6 Pro nobis egenum
et foeno cubantem,
Piis foveamus amplexibus.
Sic nos amantem
quis non redamaret?
7 cantet nunc 'Io'
chorus angelorum;
cantet nunc aula caelestium,
in excelsis Deo.
8 Ergo qui natus
die hodierna
Iesu tibi sit gloria
Patris aeterni
Verbum caro factum.

The timing and circumstances of penning these words have led to the speculation that it was actually a coded political message, as we explain below.

Bennett Zon

In 2008, Prof. Bennett Zon, Durham University's head of music and expert in Post-Reformation liturgical music, suggested there are references in the carol's lyrics to Charles III (Bonnie Prince Charlie). Charles was the exiled Jacobite claimant to the thrones of Great Britain and Ireland. He was the grandson of England's last Catholic monarch, James II and born on 31 December, very close to Christmas.

The first verse of the hymn in English:

O come, all ye faithful, joyful and triumphant,
O come ye, O come ye, to Bethlehem.
Come and behold Him, born the King of angels;

or in Latin:

Adeste fideles, laeti triumphantes
venite, venite in Bethlehem
Natum videte, Regem angelorum

Fideles (1st line) means 'faithful', and could easily refer to the rallying faithful Catholic Jacobites. Bethlehem (2nd line) was the Jacobite cipher for England, and Angelorum (3rd line) was an apparently well-known pun for Anglorum ('of the English'). So the first verse could be translated as:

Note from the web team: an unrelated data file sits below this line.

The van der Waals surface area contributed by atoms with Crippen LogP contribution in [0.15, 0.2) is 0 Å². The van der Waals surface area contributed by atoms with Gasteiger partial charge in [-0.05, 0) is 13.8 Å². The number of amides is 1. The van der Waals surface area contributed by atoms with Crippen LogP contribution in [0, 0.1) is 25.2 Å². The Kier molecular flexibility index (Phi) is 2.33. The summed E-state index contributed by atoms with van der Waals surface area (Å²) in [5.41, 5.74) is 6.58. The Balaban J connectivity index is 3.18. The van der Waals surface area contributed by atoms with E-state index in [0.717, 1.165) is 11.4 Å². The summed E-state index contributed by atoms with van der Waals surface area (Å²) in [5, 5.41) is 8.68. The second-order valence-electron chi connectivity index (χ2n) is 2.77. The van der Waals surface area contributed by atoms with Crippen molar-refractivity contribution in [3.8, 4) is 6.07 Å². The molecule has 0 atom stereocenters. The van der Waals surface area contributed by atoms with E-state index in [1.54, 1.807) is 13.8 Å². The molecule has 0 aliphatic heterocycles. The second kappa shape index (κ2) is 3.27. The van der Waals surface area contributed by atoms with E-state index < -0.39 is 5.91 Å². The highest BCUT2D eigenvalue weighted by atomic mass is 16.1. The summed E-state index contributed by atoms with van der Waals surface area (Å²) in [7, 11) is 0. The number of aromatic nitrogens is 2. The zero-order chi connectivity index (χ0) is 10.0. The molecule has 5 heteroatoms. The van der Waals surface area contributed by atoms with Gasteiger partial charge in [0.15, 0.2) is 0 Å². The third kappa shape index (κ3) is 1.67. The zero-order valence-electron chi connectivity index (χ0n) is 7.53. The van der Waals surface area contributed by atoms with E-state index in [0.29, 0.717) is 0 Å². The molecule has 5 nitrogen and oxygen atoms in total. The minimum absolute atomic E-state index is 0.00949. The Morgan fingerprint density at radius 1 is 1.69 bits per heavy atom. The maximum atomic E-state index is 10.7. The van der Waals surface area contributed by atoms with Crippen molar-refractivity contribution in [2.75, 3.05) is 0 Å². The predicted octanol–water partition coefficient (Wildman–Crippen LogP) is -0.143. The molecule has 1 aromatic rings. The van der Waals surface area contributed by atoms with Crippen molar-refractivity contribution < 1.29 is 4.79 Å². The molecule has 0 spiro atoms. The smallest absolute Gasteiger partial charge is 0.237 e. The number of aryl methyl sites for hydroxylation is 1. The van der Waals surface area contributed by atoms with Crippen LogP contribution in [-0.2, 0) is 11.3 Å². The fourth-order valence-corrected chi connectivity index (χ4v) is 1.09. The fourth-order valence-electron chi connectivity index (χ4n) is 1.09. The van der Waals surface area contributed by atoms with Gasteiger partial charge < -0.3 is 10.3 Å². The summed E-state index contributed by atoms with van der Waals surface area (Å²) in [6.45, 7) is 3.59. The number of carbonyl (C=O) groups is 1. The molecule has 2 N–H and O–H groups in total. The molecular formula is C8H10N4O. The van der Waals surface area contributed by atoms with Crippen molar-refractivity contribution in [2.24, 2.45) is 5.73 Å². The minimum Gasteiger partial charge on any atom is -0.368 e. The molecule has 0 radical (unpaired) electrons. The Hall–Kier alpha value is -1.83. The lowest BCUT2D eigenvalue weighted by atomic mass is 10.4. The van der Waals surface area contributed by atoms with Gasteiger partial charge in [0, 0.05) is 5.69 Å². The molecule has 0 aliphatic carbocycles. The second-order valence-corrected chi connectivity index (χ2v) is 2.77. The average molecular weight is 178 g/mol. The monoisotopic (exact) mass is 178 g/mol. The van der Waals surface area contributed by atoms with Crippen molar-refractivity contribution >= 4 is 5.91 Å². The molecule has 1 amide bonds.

O come, all ye faithful (Catholic Jacobites), joyful and triumphant,
O come ye, O come ye, to England.
Come and behold Him, born (at Christmas time) the King of the English;

In English, it doesn't match the melody's irregular metre but could have matched the sentiment of people such as Wade, who had been under sufficient pressure to exile himself to France.

Prof. Zon accepts we will never know what was in Wade's mind when he wrote the words. What is more relevant for us today, is what is in our minds when we sing these words.

Frederick Oakeley

The English translation of Wade's original four stanzas is attributed to an Anglican priest, Frederick Oakeley (in 1841), who later converted to Roman Catholicism. He wrote the English verses for the Margaret Street Chapel in London. A translation also appeared in F H Murray's 'Hymnal for Use in the English Church' (1852) and William Mercer's 'Church Psalter and Hymn Book' (1854).

Stanzas 3, 4 and 6 were translated by W T Brooke for the Altar Hymnal (1884). The English for Stanza 5 has not yet appeared in print.

And so it is we have the following translations for today:

1 O come, all ye faithful,
joyful and triumphant,
O come ye, O come ye, to Bethlehem.
Come and behold Him,
born the King of angels;
Refrain O come, let us adore Him,
O come, let us adore Him,
O come, let us adore Him,
Christ the Lord.
2 God of God,
Light of Light,
Lo, he abhors not the Virgin's womb;
Very God,
Begotten, not created:
3 See how the shepherds
Summoned to his cradle,
Leaving their flocks, draw nigh to gaze;
We too will thither
Bend our joyful footsteps:
4 Lo! star led chieftains,
Magi, Christ adoring,
Offer Him incense, gold, and myrrh;